Global consulting firm Infosys has been named as the Australian Open’s digital innovation partner, a year after Tennis Australia and former official technology partner IBM parted ways.
The India-based consulting firm has secured a three-year contract as the official “digital innovation partner” for the Australian grand slam tennis event, reporting that it would deliver experiences to fans of the game powered by big data and analytics, artificial intelligence, and virtual and augmented reality.
Tennis Australia and IBM’s contract was terminated in October 2017 after more than two decades of partnership, in which Big Blue supported the event through a range of technology services including web hosting and IT services as well as functionality for fans, such as iOS and Android mobile apps.
Neither confirmed which party pulled that deal, though a number of well-placed sources suggested IBM made a strategic decision to withdraw from the Australian Open, which cost millions of dollars each year in sponsorship fees as well as "value in kind" services.
IBM had brought a series of innovations to the Melbourne event, from the launch of the 'speed serve system' in 1993 to more modern technology such as data analytics and social media sentiment analysis. CRN understands these kinds of operations, in particular, will be handled by Infosys moving forward.
“Partnering with Infosys is an exciting next step in our ongoing quest to innovate the Australian Open and engage new audiences across the world,” tournament director Craig Tiley said.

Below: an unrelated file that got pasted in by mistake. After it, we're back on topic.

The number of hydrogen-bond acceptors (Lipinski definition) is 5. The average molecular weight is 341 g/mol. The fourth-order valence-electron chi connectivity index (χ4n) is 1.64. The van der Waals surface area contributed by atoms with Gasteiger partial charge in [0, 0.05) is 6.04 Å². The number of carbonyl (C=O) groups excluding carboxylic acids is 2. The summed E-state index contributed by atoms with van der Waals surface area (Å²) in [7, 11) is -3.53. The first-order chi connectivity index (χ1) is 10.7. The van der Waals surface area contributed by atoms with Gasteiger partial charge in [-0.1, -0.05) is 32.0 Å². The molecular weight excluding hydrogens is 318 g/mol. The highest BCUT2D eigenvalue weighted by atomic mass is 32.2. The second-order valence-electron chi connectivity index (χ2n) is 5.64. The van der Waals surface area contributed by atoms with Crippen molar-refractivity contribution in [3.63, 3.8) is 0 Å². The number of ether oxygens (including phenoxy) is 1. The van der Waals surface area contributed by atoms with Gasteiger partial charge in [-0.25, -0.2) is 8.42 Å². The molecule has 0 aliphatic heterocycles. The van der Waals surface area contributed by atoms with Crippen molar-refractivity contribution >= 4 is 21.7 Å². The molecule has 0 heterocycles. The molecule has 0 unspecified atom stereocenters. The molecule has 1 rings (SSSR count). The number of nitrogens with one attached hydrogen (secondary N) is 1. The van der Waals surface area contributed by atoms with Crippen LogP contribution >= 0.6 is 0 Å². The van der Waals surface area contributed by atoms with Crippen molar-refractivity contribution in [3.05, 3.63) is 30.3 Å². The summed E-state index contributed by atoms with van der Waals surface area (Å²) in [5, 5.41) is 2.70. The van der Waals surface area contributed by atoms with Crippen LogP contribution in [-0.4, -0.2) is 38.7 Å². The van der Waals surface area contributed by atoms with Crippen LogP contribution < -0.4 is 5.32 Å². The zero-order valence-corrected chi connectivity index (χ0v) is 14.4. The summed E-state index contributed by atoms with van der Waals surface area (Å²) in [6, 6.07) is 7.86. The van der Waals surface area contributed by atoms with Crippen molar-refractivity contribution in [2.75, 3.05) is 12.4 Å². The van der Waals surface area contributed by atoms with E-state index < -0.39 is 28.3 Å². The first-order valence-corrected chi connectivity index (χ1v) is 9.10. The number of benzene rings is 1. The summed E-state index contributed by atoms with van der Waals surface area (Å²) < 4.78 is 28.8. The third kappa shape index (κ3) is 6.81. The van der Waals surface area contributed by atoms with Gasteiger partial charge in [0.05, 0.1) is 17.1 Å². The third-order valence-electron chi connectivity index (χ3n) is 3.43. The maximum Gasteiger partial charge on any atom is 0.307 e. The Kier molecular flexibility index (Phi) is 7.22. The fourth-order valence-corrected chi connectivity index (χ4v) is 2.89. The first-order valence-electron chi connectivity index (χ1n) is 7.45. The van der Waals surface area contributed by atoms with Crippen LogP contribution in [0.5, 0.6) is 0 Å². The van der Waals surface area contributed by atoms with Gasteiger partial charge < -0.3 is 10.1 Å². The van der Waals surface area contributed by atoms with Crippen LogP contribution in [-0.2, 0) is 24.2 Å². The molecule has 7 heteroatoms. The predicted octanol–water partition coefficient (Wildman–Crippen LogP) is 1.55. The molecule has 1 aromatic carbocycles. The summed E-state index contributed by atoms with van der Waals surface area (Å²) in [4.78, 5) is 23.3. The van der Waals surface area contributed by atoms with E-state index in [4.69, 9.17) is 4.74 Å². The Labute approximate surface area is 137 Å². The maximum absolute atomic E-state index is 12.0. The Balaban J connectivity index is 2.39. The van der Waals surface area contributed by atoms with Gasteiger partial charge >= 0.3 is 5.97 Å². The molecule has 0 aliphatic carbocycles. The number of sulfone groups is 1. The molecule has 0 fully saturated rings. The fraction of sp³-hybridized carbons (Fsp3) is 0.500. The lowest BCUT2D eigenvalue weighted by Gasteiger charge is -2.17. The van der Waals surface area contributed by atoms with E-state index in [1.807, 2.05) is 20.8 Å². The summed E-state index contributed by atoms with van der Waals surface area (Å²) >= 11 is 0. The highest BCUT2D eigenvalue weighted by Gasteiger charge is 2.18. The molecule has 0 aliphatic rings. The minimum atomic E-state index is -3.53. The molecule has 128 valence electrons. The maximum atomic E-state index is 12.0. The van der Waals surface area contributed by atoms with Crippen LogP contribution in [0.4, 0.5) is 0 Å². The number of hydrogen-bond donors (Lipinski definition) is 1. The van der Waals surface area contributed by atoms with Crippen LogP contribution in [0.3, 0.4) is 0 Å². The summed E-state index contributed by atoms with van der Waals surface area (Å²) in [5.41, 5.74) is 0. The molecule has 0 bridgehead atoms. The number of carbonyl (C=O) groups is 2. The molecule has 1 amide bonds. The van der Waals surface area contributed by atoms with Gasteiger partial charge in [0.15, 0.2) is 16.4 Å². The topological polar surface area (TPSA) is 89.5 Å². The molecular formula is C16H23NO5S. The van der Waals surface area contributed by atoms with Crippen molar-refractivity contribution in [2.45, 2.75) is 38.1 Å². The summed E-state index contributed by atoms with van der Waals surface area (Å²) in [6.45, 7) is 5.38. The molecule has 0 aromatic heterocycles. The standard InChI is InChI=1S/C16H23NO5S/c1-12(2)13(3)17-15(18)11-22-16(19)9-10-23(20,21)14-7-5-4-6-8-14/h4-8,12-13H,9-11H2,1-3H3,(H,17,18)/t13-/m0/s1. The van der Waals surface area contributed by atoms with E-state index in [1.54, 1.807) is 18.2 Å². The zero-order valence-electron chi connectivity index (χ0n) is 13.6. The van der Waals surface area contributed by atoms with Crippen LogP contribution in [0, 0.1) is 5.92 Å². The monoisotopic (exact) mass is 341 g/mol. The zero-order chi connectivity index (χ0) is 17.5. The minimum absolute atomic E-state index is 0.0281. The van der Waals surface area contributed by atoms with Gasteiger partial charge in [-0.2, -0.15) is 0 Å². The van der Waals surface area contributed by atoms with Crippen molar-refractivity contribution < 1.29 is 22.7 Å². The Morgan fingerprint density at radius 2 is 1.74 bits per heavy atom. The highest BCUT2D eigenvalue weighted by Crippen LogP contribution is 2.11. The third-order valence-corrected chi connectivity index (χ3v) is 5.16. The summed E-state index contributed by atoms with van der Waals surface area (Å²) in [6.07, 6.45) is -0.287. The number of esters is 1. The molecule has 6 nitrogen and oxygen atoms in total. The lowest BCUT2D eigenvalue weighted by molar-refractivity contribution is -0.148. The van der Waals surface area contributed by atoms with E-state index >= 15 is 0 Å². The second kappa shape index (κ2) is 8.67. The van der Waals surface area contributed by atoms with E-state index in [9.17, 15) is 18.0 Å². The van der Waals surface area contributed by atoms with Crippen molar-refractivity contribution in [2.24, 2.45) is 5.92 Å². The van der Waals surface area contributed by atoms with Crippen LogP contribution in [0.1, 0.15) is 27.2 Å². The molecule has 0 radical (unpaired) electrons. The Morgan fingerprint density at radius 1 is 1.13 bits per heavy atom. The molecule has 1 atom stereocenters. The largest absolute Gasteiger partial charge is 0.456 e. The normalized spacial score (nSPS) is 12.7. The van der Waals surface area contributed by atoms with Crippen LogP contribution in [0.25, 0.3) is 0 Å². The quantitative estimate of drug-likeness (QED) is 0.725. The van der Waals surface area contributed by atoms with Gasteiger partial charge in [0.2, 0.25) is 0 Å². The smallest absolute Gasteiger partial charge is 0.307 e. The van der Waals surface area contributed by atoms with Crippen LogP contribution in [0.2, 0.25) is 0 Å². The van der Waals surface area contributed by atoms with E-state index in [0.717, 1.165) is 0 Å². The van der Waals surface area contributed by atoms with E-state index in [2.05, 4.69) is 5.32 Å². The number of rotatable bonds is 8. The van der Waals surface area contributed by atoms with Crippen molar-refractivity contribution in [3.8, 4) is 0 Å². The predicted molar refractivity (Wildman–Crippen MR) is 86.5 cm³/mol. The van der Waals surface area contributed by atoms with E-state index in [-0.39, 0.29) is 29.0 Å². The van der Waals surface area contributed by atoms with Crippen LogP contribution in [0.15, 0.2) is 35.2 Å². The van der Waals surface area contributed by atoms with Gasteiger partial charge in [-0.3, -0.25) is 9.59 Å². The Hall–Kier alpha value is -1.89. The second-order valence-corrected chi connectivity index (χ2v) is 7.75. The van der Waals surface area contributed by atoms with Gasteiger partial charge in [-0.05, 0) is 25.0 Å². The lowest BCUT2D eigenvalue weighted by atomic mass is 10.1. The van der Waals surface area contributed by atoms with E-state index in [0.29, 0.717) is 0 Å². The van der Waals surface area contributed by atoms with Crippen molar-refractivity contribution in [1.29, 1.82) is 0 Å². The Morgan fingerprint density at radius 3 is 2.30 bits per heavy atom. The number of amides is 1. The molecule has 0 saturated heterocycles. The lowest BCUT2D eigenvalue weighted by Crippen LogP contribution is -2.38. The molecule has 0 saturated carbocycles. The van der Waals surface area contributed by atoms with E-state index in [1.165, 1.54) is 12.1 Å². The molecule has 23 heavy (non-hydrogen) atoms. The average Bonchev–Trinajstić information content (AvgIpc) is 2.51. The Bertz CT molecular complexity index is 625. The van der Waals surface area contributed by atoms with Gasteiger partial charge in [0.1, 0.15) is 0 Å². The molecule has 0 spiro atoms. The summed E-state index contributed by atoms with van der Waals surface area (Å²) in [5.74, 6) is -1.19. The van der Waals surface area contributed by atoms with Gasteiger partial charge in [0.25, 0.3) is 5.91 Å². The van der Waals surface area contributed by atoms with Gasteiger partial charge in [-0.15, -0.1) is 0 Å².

“We have long understood the importance of using data and insights to improve connections with our fans, players, coaches and the rest of the tennis community and we look forward to working with Infosys to change the way we all experience our great sport in the future.”
Infosys managing director Salil Parekh said the technology company would deliver new ways to experience the Australian Open.
“We’re really excited about the opportunity to showcase how digital technologies can enhance the boundaries of this tournament, to change the way the Australian Open is watched, analysed and played,” he said.
“This association with Tennis Australia also reaffirms our strategic commitment to the region where we partner with some of the leading enterprises in driving their digital transformation agenda.”
It is not yet understood how much of the Australian Open underlying technology infrastructure will be managed by Infosys, and if its tech ties run as deep as those did with IBM’s partnership.